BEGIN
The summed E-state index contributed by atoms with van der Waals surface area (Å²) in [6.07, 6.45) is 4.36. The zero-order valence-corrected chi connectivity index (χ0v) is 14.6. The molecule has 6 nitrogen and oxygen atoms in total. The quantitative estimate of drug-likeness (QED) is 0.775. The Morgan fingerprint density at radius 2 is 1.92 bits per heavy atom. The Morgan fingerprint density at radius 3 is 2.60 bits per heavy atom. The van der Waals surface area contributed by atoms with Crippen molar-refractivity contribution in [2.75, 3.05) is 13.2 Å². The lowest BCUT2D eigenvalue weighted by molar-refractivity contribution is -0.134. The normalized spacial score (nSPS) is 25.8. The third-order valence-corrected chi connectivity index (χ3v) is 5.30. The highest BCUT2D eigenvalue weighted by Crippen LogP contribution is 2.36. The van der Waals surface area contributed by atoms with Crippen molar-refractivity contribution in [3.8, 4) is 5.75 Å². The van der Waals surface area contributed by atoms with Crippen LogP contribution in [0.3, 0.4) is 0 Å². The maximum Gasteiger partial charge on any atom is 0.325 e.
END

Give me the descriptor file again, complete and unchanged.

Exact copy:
The summed E-state index contributed by atoms with van der Waals surface area (Å²) in [6.07, 6.45) is 4.36. The zero-order valence-corrected chi connectivity index (χ0v) is 14.6. The molecule has 6 nitrogen and oxygen atoms in total. The quantitative estimate of drug-likeness (QED) is 0.775. The Morgan fingerprint density at radius 2 is 1.92 bits per heavy atom. The Morgan fingerprint density at radius 3 is 2.60 bits per heavy atom. The van der Waals surface area contributed by atoms with Crippen molar-refractivity contribution in [2.75, 3.05) is 13.2 Å². The lowest BCUT2D eigenvalue weighted by molar-refractivity contribution is -0.134. The normalized spacial score (nSPS) is 25.8. The third-order valence-corrected chi connectivity index (χ3v) is 5.30. The highest BCUT2D eigenvalue weighted by Crippen LogP contribution is 2.36. The van der Waals surface area contributed by atoms with Crippen molar-refractivity contribution in [3.8, 4) is 5.75 Å². The van der Waals surface area contributed by atoms with Crippen LogP contribution in [0.3, 0.4) is 0 Å². The maximum Gasteiger partial charge on any atom is 0.325 e.